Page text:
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Myra's Heart Story

May 28, 2019

Unexpected News Yields a Happy Ending

Local Birmingham woman presents with acid reflux symptoms, but learns she needs open heart surgery

Myra's StorySeventy-four-year-old Myra Elliott was just 19 years old when she married her now husband of 54 years, Wayland, age 76. With three children and eight grandchildren, the have been through a lot together. However, never would Myra have imagined that a trip to the gastroenterologist’s office for what she perceived was chest pain due to acid reflux would begin her journey that would ultimately lead to open heart surgery.

“I visited the gastroenterologist and he said that my acid reflux was not where my chest pains were coming from, and he recommended I see a cardiologist,” Myra said.

Shortly after that news, Myra was seen by Dr. Dave A. Cox, cardiologist with Cardiovascular Associates, also affiliated with Brookwood Baptist.

Dr. Cox determined Myra needed an arteriogram, a procedure to evaluate her blood vessels and determine if there were blockages around her heart that were causing the same symptoms and could possibly put her at risk for a heart attack. What he saw during this procedure would soon change everything.

After the arteriogram, according to Wayland, “When they came out, I thought it was funny because there were two of them. At this time, I was introduced to Dr. Mac.”

“Dr. Mac” as he is affectionately known is Dr. William McAlexander, cardiothoracic surgeon with Brookwood Baptist Medical Center, who was among the team of physicians Dr. Cox engaged on Myra’s case.

“Dr. Cox shared with me that during the procedure he saw things that indicated Myra would need to have open heart surgery. Unfortunately, she had some blockages,” Wayland said. “They gave me a book that had a diagram of a heart. They took a pen and drew the main arteries of the heart to show me where the blockages were.”

On February 4, Myra underwent a coronary artery bypass grafting (CABG), an open heart surgery procedure to create “bypasses” around the blockages to improve blood flow to her heart.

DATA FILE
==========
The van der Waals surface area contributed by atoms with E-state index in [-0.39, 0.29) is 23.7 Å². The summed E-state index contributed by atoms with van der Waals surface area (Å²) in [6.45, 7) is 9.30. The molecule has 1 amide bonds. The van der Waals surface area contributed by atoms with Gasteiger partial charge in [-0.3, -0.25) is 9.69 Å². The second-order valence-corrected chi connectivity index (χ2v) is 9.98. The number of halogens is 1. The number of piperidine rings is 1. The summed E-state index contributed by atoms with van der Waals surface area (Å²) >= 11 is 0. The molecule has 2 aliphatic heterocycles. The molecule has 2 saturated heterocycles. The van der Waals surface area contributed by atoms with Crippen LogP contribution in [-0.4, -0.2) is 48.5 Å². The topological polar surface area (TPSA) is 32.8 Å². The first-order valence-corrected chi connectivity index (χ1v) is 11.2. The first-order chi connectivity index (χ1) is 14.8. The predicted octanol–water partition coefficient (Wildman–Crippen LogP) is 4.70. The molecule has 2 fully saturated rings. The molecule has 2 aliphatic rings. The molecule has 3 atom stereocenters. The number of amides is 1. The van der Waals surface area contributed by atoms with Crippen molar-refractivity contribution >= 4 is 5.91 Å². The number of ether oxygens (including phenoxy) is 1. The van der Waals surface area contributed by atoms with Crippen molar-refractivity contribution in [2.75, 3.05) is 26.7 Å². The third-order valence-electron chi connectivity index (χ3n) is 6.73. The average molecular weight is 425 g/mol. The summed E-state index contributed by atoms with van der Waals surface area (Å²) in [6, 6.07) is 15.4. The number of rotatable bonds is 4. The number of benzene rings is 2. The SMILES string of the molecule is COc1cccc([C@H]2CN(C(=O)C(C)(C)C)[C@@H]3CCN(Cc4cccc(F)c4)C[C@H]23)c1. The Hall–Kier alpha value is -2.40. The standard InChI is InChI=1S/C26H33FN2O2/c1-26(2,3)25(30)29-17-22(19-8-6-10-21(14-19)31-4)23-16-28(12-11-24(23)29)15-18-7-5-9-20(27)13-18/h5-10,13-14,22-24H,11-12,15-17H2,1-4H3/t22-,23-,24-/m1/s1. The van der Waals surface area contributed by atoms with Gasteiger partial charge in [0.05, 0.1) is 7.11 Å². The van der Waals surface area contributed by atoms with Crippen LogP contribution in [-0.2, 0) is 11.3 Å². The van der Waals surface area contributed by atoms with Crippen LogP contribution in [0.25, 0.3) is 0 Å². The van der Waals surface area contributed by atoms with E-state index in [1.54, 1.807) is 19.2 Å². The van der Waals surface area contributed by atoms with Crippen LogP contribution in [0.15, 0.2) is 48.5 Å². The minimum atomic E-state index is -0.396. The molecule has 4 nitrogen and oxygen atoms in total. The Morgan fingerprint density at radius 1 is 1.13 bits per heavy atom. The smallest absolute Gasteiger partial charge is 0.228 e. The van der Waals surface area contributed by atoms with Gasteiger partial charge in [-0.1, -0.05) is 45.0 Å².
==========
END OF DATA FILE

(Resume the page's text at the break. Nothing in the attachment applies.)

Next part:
“After surgery, Dr. Mac even took out his phone to show me her heart beating and I saw two of the four bypasses,” added Wayland. “They went the extra mile to make sure I understood what was happening. Basically, she was a heart attack waiting to happen.”

According to Dr. McAlexander, “Myra’s presentation was ideal for a CABG, and the procedure went exceptionally well. We were able to improve blood flow around the blockages, and the team was quite pleased with the outcome.”

Dr. McAlexander added, “Myra and Wayland were a delight to meet and I feel privileged to have had the opportunity to be a part of this case. We have so many wonderful patients that come through our doors at Brookwood, but this couple in particular – their devotion to one another and their genuine appreciation for what we were able to do for Myra during her time of need – will stay with me for some time.”

After nearly 55 years by Myra’s side, even for a tough former football coach, this was indeed difficult news for Wayland to digest, but he was incredibly grateful for the calming demeanor of both physicians during this trying time.

“I came to Birmingham as a football coach at Samford University. I was a lot younger and I thought I was 10 feet tall and bulletproof, but I guarantee when the doctor told me what was going to happen to her… I wasn’t,” Wayland said.

Myra later said the fact that the doctors took the time to walk them through all the possibilities of what could have happened helped them so much. Wayland complimented their nurses Becca and Joanne for their care, but truly praised all the nursing staff during their stay. She also emphasized that their church family was helpful during this time.

“We believe in prayer and that has helped. Our Sunday school class at Dawson has been praying for us, and a minister came to visit with us,” Myra said.

With February being Heart Month, the Elliotts now recognize more than ever the importance of heart health. They hope their story encourages others to listen to their bodies and learn the signs.

“This was not what we expected. When we pulled in to get the arteriogram on Friday, we were planning to go back home and never thought we would have to stay,” Wayland said.

Though Myra’s story advanced far more than she could have ever imagined, she is grateful for the support of her children, family and friends. She is also thankful for her ‘special someone’ she says has always been there for her.”

“My husband is a big part of the story. I’m so thankful for him. I tell him to pray for me when I don’t feel good and it always helps. He’s a big part of my life and my story,” she said.

While the need for open heart surgery was certainly unexpected news, Myra and Wayland agreed the lifesaving diagnosis and superior care received at Brookwood Baptist Medical Center was their happy ending.

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